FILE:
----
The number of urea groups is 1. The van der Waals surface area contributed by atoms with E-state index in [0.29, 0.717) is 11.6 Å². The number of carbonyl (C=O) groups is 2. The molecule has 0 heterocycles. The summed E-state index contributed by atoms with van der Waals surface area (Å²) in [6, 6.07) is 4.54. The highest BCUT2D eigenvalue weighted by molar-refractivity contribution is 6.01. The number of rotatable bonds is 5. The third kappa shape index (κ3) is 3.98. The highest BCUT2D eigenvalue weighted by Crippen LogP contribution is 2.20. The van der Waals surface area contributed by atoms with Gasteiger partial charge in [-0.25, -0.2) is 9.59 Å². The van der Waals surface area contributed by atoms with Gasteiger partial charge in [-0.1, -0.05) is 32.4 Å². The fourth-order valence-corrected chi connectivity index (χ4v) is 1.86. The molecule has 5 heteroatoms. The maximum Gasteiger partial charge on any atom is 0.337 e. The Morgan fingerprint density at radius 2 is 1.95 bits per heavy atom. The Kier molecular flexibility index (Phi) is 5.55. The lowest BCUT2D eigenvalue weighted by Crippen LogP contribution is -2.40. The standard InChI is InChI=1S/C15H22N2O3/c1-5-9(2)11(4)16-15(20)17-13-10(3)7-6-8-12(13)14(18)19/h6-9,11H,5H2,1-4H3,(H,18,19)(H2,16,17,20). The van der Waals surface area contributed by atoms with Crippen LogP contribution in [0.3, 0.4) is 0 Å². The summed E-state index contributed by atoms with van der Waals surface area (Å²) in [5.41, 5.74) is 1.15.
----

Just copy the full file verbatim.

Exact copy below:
The number of urea groups is 1. The van der Waals surface area contributed by atoms with E-state index in [0.29, 0.717) is 11.6 Å². The number of carbonyl (C=O) groups is 2. The molecule has 0 heterocycles. The summed E-state index contributed by atoms with van der Waals surface area (Å²) in [6, 6.07) is 4.54. The highest BCUT2D eigenvalue weighted by molar-refractivity contribution is 6.01. The number of rotatable bonds is 5. The third kappa shape index (κ3) is 3.98. The highest BCUT2D eigenvalue weighted by Crippen LogP contribution is 2.20. The van der Waals surface area contributed by atoms with Gasteiger partial charge in [-0.25, -0.2) is 9.59 Å². The van der Waals surface area contributed by atoms with Gasteiger partial charge in [-0.1, -0.05) is 32.4 Å². The fourth-order valence-corrected chi connectivity index (χ4v) is 1.86. The molecule has 5 heteroatoms. The maximum Gasteiger partial charge on any atom is 0.337 e. The Morgan fingerprint density at radius 2 is 1.95 bits per heavy atom. The Kier molecular flexibility index (Phi) is 5.55. The lowest BCUT2D eigenvalue weighted by Crippen LogP contribution is -2.40. The standard InChI is InChI=1S/C15H22N2O3/c1-5-9(2)11(4)16-15(20)17-13-10(3)7-6-8-12(13)14(18)19/h6-9,11H,5H2,1-4H3,(H,18,19)(H2,16,17,20). The van der Waals surface area contributed by atoms with Crippen LogP contribution in [0.3, 0.4) is 0 Å². The summed E-state index contributed by atoms with van der Waals surface area (Å²) in [5.41, 5.74) is 1.15.